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How child care has changed since before the pandemic

childcare
Posted at 1:37 PM, Nov 25, 2022
and last updated 2022-11-25 14:37:00-05

When everything came to a screeching halt at the beginning of the pandemic, parents had no choice but to start in-home care. Ever since, childcare facilities have been facing many changes and trials trying to get back to pre-pandemic levels of children and staff.

Sunset Academy is one of the hundreds of thousands of childcare facilities across the nation that hit a major roadblock at the start of the pandemic. Director Samantha Emmer says Sunset Academy reopened after two months, but with very few kids and teachers.

"We went from actually being at an enrollment of 120 students, which is full capacity, to 27 when we reopened," Emmer said.

Emily Bustos leads Denver's Early Childhood Council, a nonprofit that is part of a national network called Child Care Aware of America.

"We all work to do systemic change in early childhood, as well as provide governmental grants, funding, coaching and training to early-learning providers," Bustos said. "[The pandemic] has been really rough on childcare providers. We did see some sites closing permanently after the pandemic. And right now, what we're experiencing is more of a workforce shortage crisis, if you will, around having enough qualified teachers to actually open, reopen classrooms or keep them open."

She says the best way to attract teachers is to offer a living wage and career pathways to grow. That's exactly what Emmer says they had to do at Sunset Academy.

"We would provide things like sign-on bonuses," Emmer said. "We provided opportunity for staff to be able to reach their credential of becoming a lead teacher if they reached that credential during a certain time period. We would give them another extra bonus, and so that would help us to retain them and it would give them a solid job as well."

However, paying teachers more means parents must pay more.

"The cost of child care was already unaffordable for many families, especially if they have more than one child," Bustos said. "The pandemic has sort of increased that challenge in that there again are fewer teachers, but really there is a movement to pay them more of a living wage."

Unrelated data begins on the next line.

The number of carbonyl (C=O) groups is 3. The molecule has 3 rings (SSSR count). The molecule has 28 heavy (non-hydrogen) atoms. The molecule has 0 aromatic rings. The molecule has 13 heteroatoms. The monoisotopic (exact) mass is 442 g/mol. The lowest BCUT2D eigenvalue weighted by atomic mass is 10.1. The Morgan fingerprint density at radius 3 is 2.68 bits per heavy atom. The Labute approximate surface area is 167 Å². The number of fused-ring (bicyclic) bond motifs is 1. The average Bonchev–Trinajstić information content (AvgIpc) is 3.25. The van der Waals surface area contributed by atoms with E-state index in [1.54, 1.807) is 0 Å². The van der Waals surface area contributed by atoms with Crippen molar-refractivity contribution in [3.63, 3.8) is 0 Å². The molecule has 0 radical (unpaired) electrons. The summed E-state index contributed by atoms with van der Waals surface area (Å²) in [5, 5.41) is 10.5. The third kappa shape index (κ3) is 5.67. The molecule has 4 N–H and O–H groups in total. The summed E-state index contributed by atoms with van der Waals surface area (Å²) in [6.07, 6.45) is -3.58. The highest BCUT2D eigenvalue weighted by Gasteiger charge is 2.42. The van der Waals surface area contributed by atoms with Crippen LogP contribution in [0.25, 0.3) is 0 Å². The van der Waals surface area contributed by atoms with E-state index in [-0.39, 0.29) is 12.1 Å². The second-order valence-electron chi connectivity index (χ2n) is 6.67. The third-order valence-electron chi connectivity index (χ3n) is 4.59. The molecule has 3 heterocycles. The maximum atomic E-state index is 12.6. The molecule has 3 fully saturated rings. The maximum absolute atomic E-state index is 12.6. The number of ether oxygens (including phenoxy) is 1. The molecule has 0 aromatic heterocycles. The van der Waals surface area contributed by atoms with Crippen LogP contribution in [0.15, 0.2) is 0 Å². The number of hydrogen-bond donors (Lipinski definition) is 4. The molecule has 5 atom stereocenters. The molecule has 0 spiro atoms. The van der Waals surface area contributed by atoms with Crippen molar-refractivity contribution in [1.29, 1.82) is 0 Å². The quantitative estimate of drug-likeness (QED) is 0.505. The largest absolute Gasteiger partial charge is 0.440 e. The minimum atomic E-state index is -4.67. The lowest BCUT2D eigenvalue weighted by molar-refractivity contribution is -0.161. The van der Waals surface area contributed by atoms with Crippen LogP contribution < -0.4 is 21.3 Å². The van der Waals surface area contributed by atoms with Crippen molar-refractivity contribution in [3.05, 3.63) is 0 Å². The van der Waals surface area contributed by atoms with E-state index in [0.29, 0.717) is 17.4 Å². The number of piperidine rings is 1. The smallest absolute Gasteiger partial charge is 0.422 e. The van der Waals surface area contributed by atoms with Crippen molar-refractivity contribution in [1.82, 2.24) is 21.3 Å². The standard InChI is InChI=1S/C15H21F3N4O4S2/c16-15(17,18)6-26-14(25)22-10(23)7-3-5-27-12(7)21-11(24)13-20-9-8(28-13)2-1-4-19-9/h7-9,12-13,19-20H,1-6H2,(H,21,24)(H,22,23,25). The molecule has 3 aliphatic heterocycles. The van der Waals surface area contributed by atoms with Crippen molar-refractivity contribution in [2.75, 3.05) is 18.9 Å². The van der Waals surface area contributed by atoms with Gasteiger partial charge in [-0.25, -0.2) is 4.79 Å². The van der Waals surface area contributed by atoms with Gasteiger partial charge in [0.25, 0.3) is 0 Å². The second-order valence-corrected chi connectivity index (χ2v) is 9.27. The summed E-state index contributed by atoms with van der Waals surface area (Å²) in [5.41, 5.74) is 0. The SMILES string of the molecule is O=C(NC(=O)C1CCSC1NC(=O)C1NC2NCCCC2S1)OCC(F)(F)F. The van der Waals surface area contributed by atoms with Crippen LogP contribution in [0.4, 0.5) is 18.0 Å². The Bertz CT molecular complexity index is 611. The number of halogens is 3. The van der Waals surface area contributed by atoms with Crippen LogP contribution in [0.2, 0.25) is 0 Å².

According to U.S. Bureau of Labor Statistics, childcare providers made an average of $12.40 an hour in the year 2021. Bustos says the industry needs more public investment.

"I think, in general, there's a broad need for recognition of early learning services as essential for working parents, and I think we need to engage with the business community," Bustos said.

Bustos says incentive for well-trained educators is especially important due to kids returning with greater social-emotional needs.

"There's a lot more challenging behaviors that we're finding amongst the little ones," Emmer said. "So just being able to teach them and to show them positive ways of interacting with one another now, because they didn't have that, you know, some families had one child, no siblings. That child was at home alone. They didn't learn those social-emotional ways."

Emmer says there were a few benefits to the pandemic. It gave Sunset Academy an opportunity to restructure and now they're working toward becoming an English-Spanish bilingual school. She says it also helped parents to feel more sympathetic toward providers after child care was temporarily taken away.

"It can be emotionally draining sometimes," Emmer said. "Of course, it's very rewarding, but it is a lot. I think that they have a little bit of more appreciation, gratitude and understanding at what early childcare teachers really do."